Also, we recently realized that we've only got 8 years left with our oldest kid before she might be out of the house. That's not much time and we wanted to be intentional about spending focused, concentrated time with both of our kids, creating memories and bonding as a family. To us, travel is the best way to do that.
Most of the people who heard about our trip asked the same thing, "Why Asia?" And some, the more bold of our friends and acquaintances, asked, "Why aren't you going to Europe?"
There were a few reasons. First, a good friend from my childhood lives in Hong Kong. We've wanted to visit her there and haven't had a chance, so this seemed like a great opportunity. But also, Asia is very different from America. If you haven't spent much time there, Asia shocks you. It's crowded and noisy and looks different and smells different and tastes different. The language is impossible for us to understand. The food is completely foreign. The customs are unfamiliar.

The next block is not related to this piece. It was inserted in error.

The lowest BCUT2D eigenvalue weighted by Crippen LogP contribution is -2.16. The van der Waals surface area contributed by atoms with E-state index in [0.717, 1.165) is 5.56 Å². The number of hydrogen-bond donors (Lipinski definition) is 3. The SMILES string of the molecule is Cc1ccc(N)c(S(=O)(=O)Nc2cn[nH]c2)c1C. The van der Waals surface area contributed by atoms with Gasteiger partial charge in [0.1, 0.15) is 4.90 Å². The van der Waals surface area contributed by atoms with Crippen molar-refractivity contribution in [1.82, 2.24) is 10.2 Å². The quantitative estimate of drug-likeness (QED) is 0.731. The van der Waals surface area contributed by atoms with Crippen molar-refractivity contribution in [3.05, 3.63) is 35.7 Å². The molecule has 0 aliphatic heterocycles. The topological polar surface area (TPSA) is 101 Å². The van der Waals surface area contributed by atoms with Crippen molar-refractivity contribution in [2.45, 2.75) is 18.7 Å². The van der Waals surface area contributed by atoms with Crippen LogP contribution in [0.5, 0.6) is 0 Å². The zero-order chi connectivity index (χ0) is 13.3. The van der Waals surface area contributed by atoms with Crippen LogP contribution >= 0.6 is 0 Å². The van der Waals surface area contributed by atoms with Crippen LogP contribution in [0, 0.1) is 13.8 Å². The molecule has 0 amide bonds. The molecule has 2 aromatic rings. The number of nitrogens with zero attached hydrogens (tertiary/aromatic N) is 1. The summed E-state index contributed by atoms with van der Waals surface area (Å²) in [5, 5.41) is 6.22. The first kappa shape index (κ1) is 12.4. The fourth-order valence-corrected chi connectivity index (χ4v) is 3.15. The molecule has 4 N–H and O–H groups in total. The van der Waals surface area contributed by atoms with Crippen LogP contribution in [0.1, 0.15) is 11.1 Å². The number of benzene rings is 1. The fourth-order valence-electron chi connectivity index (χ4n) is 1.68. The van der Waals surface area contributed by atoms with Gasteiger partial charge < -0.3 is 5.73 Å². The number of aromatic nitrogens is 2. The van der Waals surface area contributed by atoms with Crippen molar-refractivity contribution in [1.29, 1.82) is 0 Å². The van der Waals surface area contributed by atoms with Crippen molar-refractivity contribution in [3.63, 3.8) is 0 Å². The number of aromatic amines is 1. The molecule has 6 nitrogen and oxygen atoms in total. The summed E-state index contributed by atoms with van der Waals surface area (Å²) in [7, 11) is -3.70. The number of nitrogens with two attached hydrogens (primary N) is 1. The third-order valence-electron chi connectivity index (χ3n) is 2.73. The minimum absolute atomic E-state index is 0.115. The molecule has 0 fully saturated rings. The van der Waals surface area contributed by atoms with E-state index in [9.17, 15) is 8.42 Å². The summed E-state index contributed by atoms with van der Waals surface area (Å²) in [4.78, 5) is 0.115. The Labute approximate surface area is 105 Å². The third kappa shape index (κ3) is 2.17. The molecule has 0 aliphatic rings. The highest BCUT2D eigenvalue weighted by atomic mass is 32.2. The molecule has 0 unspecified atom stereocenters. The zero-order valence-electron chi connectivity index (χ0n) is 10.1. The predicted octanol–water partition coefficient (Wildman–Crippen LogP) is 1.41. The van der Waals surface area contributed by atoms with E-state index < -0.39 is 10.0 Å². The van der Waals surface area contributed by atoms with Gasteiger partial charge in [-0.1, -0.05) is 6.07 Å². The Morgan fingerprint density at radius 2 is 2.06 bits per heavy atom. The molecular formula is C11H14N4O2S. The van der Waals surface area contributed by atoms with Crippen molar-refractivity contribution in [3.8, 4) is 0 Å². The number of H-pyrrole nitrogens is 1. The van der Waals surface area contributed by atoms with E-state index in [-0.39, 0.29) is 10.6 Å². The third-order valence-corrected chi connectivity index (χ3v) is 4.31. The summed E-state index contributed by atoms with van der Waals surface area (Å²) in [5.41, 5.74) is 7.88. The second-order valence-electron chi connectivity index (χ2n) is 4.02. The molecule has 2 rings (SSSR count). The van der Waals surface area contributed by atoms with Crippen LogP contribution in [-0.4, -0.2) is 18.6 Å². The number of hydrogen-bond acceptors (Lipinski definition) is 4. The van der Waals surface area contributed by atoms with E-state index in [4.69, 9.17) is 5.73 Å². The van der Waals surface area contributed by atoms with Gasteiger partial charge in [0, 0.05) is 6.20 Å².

And also, Europe? I've not been to more of Europe than London (which I realize doesn't even count in some people's eyes), but my impression is that Europe is relatively comfortable. From my experience traveling, I've found that the times I learned the most about myself and the world were the times I was uncomfortable. And the more uncomfortable I was (both physically and mentally), the more I learned.
While traveling in Asia we felt stupid several times and uncomfortable most of the time. We were laughed at more than once. Not in a judgmental, "You stupid Americans," way, but in a, "How silly that they don't know how to ask for more tea," way.